Business

State accuses Canyon County Co-op of violating worker’s comp law

Canyon County Co-op: A first look

The Canyon County Co-op in Nampa opened its doors for business on Tuesday, Jan. 19. The co-op is the result of a two-year grassroots effort. Leaders plan to work with local farmers and dairies to stock their shelves.
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The Canyon County Co-op in Nampa opened its doors for business on Tuesday, Jan. 19. The co-op is the result of a two-year grassroots effort. Leaders plan to work with local farmers and dairies to stock their shelves.

Before closing this month, the Canyon County Co-op in Nampa was sued by the Idaho Industrial Commission for not providing workers’ compensation insurance for its employees.

The commission is a state agency that oversees workers’ compensation in Idaho, including making sure that employers have the coverage required by law to protect workers injured on the job.

The co-op had not provided the insurance since June 1 and “further failed to comply with demands from [the commission] to secure appropriate workers’ compensation coverage,” said the lawsuit, filed Nov. 4. The lawsuit said the co-op should not have been allowed to operate with employees if it was not insuring them.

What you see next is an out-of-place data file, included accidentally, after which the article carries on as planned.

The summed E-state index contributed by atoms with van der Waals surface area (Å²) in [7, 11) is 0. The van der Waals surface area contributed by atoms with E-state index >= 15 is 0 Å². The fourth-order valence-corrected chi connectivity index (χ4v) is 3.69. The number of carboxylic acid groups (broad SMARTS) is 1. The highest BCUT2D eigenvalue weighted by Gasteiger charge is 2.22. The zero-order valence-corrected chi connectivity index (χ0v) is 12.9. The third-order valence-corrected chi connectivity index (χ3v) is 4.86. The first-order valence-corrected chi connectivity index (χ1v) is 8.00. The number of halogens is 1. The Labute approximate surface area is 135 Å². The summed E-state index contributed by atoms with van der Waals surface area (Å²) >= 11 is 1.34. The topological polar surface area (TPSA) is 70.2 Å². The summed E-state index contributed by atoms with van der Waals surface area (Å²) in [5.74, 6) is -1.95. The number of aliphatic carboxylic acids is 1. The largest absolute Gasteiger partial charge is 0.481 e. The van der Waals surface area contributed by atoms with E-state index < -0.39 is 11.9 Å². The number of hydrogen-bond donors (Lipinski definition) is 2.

Co-op representatives did not respond to messages from the Statesman seeking comment.

The commission seeks a penalty of $3,200 plus attorney’s fees. The co-op could owe an additional $25 for each day without insurance after Oct. 6, the commission said.

The co-op opened last January at 1415 1st St. S. in downtown Nampa’s Belle District. It had about 2,000 members. Its manager said last June that the co-op was not making enough money, and he urged members to buy more from the store.

A Dec. 20 post on the co-op’s Facebook page said the co-op was trying to sell the last of its inventory, as well as the store’s shelves, refrigerators and other equipment.

Audrey Dutton: 208-377-6448, @IDS_Audrey

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